New satellite to measure ice sheets
By Andrew Bridges
Dec. 17, 2002
NASA scientists hope to get new insight into the future of global ocean levels with the launch this week of a laser-equipped satellite designed to measure the waxing and waning of the planet's largest ice sheets.
The Ice, Cloud and Land Elevation Satellite, or Icesat, is intended to spend a minimum of three years making non-stop measurements of the elevation of the ice sheets that blanket Greenland and Antarctica.
That will help answer the question of whether those layers of ice, which are up to two miles thick in places and contain an estimated 8 million cubic miles of fresh water, are growing or shrinking.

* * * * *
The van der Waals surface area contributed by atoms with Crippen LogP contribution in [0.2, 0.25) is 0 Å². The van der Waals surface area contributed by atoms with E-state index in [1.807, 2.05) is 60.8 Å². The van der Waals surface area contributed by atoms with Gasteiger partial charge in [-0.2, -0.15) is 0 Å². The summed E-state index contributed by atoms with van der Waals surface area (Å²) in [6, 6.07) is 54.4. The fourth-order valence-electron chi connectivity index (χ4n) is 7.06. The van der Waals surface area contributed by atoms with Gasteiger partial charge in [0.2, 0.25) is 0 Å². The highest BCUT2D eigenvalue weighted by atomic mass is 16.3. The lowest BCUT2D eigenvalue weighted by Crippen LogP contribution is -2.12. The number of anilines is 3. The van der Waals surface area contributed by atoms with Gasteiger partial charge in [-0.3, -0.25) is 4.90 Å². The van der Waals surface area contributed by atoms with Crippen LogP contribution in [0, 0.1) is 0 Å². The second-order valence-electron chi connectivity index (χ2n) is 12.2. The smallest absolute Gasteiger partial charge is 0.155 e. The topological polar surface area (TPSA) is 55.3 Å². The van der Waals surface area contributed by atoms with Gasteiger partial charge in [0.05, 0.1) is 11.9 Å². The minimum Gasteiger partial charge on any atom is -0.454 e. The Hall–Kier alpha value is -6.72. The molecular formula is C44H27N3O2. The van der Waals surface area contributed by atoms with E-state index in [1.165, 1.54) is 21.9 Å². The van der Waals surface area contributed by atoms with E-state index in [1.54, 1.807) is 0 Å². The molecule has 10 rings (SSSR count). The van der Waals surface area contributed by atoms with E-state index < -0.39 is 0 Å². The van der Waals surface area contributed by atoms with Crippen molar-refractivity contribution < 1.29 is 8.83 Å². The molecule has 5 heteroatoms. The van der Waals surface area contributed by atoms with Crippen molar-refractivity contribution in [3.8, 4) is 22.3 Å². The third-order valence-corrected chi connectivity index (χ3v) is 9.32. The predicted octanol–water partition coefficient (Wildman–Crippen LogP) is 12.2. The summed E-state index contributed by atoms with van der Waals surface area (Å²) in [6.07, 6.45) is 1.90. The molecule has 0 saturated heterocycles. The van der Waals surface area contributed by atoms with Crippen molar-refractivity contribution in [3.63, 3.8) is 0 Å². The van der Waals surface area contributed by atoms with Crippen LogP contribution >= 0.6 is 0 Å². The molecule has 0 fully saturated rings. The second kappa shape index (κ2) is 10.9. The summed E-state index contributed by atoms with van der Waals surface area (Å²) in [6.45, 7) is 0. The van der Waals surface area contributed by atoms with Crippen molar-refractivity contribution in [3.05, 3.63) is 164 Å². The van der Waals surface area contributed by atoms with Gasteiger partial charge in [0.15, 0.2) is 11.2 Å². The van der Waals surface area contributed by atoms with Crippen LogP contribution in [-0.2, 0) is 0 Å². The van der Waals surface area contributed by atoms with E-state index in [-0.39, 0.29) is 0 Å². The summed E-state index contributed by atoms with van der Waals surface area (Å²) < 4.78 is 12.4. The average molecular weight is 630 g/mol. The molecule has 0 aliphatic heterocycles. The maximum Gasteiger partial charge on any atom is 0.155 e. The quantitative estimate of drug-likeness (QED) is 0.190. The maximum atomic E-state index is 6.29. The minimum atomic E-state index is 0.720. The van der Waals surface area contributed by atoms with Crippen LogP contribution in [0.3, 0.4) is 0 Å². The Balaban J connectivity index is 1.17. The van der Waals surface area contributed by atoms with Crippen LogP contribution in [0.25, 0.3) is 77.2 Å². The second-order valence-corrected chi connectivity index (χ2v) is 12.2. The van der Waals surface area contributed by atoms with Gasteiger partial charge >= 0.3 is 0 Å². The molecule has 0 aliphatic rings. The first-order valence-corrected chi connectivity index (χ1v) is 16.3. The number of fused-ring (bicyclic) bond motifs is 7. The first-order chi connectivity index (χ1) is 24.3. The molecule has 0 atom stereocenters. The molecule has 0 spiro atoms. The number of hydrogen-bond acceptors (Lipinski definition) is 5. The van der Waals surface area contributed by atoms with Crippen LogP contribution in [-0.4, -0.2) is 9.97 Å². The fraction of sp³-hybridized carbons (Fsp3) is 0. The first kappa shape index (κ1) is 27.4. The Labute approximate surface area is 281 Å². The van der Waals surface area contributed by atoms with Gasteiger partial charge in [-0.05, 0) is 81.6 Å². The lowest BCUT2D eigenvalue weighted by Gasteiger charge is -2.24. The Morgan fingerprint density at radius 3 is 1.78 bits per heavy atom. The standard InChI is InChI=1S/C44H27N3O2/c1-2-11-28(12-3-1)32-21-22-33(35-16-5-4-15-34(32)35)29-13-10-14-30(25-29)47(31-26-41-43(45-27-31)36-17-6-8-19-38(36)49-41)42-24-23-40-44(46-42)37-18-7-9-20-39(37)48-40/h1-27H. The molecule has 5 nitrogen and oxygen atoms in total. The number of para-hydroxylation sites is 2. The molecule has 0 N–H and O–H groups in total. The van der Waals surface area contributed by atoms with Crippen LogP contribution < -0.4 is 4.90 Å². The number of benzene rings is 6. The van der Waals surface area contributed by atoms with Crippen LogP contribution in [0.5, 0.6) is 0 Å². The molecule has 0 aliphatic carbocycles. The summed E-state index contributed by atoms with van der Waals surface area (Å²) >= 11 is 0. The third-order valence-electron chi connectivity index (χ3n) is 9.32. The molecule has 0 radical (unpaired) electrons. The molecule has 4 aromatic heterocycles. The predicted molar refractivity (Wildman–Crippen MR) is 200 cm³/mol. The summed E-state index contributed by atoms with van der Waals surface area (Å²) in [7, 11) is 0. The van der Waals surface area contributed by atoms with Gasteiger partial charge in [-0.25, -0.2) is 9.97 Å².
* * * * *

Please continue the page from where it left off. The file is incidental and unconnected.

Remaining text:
"Very simply, we do not know," said Jay Zwally, the mission's project scientist at NASA's Goddard Space Flight Center in Greenbelt, Md.
Icesat is scheduled for launch aboard a Delta II rocket on Thursday from Vandenberg Air Force Base on the central California coast. The question that the $282 million Icesat project is designed to answer is important: If more ice melts off the sheets than piles up as snow, the water would contribute to the already measurable rise in global sea levels. Scientists fear that rise could flood coastal regions and upset the ocean circulation patterns that play an important role in determining climate conditions.
Sea levels currently are rising about 0.8 of an inch every decade. About half of that rise is attributable to the melting of small glaciers and the warming of the oceans, which expand as temperatures rise.
The cause of the other half is unknown, although ice sheet melting is suspected.